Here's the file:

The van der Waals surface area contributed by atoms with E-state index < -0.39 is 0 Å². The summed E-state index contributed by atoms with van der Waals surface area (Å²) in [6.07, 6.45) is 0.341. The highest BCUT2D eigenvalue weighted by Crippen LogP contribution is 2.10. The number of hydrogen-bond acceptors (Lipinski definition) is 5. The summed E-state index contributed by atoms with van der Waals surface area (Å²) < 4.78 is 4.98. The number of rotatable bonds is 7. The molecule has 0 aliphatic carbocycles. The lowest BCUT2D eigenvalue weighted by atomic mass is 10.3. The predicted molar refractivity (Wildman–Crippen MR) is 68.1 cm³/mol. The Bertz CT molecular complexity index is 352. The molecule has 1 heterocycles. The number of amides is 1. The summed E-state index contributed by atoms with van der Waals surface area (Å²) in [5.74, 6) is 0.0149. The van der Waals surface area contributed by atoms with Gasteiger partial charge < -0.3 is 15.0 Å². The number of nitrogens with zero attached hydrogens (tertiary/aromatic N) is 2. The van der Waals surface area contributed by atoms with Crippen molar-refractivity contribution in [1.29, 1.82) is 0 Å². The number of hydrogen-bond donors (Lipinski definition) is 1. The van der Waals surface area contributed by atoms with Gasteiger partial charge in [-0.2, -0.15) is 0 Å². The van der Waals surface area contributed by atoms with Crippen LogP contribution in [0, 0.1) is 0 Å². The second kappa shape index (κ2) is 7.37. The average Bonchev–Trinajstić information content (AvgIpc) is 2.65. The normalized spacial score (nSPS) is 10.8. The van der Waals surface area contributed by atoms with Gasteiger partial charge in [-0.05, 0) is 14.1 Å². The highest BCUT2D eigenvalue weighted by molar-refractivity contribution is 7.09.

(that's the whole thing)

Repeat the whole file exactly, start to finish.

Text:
The van der Waals surface area contributed by atoms with E-state index < -0.39 is 0 Å². The summed E-state index contributed by atoms with van der Waals surface area (Å²) in [6.07, 6.45) is 0.341. The highest BCUT2D eigenvalue weighted by Crippen LogP contribution is 2.10. The number of hydrogen-bond acceptors (Lipinski definition) is 5. The summed E-state index contributed by atoms with van der Waals surface area (Å²) < 4.78 is 4.98. The number of rotatable bonds is 7. The molecule has 0 aliphatic carbocycles. The lowest BCUT2D eigenvalue weighted by atomic mass is 10.3. The predicted molar refractivity (Wildman–Crippen MR) is 68.1 cm³/mol. The Bertz CT molecular complexity index is 352. The molecule has 1 heterocycles. The number of amides is 1. The summed E-state index contributed by atoms with van der Waals surface area (Å²) in [5.74, 6) is 0.0149. The van der Waals surface area contributed by atoms with Gasteiger partial charge < -0.3 is 15.0 Å². The number of nitrogens with zero attached hydrogens (tertiary/aromatic N) is 2. The van der Waals surface area contributed by atoms with Crippen molar-refractivity contribution in [1.29, 1.82) is 0 Å². The number of hydrogen-bond donors (Lipinski definition) is 1. The van der Waals surface area contributed by atoms with Gasteiger partial charge in [-0.2, -0.15) is 0 Å². The van der Waals surface area contributed by atoms with Crippen LogP contribution in [0, 0.1) is 0 Å². The second kappa shape index (κ2) is 7.37. The average Bonchev–Trinajstić information content (AvgIpc) is 2.65. The normalized spacial score (nSPS) is 10.8. The van der Waals surface area contributed by atoms with Gasteiger partial charge in [-0.05, 0) is 14.1 Å². The highest BCUT2D eigenvalue weighted by molar-refractivity contribution is 7.09.